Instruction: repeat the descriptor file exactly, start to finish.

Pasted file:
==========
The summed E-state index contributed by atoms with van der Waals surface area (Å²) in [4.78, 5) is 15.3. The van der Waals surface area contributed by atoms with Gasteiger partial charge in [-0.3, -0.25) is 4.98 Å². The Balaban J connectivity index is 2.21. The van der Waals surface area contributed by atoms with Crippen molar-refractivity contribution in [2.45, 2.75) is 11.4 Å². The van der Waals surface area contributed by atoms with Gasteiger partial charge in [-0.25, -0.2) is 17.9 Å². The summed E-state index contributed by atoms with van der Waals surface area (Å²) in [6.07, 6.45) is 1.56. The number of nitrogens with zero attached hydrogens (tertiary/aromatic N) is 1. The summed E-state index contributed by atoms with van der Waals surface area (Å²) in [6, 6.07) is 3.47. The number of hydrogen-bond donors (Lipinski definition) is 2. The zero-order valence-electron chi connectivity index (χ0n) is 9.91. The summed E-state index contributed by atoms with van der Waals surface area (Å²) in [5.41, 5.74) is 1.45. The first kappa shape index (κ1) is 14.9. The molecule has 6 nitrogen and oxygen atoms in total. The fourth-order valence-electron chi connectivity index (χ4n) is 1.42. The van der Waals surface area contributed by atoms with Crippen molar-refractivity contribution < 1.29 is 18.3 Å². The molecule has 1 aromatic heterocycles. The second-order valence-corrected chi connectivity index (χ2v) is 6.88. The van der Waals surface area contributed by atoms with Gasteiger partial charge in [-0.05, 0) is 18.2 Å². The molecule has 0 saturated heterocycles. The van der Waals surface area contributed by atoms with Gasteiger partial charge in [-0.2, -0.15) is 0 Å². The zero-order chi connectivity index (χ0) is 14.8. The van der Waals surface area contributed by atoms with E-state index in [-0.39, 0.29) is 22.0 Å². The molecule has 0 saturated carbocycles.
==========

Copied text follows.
The summed E-state index contributed by atoms with van der Waals surface area (Å²) in [4.78, 5) is 15.3. The van der Waals surface area contributed by atoms with Gasteiger partial charge in [-0.3, -0.25) is 4.98 Å². The Balaban J connectivity index is 2.21. The van der Waals surface area contributed by atoms with Crippen molar-refractivity contribution in [2.45, 2.75) is 11.4 Å². The van der Waals surface area contributed by atoms with Gasteiger partial charge in [-0.25, -0.2) is 17.9 Å². The summed E-state index contributed by atoms with van der Waals surface area (Å²) in [6.07, 6.45) is 1.56. The number of nitrogens with zero attached hydrogens (tertiary/aromatic N) is 1. The summed E-state index contributed by atoms with van der Waals surface area (Å²) in [6, 6.07) is 3.47. The number of hydrogen-bond donors (Lipinski definition) is 2. The zero-order valence-electron chi connectivity index (χ0n) is 9.91. The summed E-state index contributed by atoms with van der Waals surface area (Å²) in [5.41, 5.74) is 1.45. The first kappa shape index (κ1) is 14.9. The molecule has 6 nitrogen and oxygen atoms in total. The fourth-order valence-electron chi connectivity index (χ4n) is 1.42. The van der Waals surface area contributed by atoms with Crippen molar-refractivity contribution < 1.29 is 18.3 Å². The molecule has 1 aromatic heterocycles. The second-order valence-corrected chi connectivity index (χ2v) is 6.88. The van der Waals surface area contributed by atoms with Gasteiger partial charge in [-0.05, 0) is 18.2 Å². The molecule has 0 saturated heterocycles. The van der Waals surface area contributed by atoms with Gasteiger partial charge in [-0.2, -0.15) is 0 Å². The zero-order chi connectivity index (χ0) is 14.8. The van der Waals surface area contributed by atoms with E-state index in [-0.39, 0.29) is 22.0 Å². The molecule has 0 saturated carbocycles.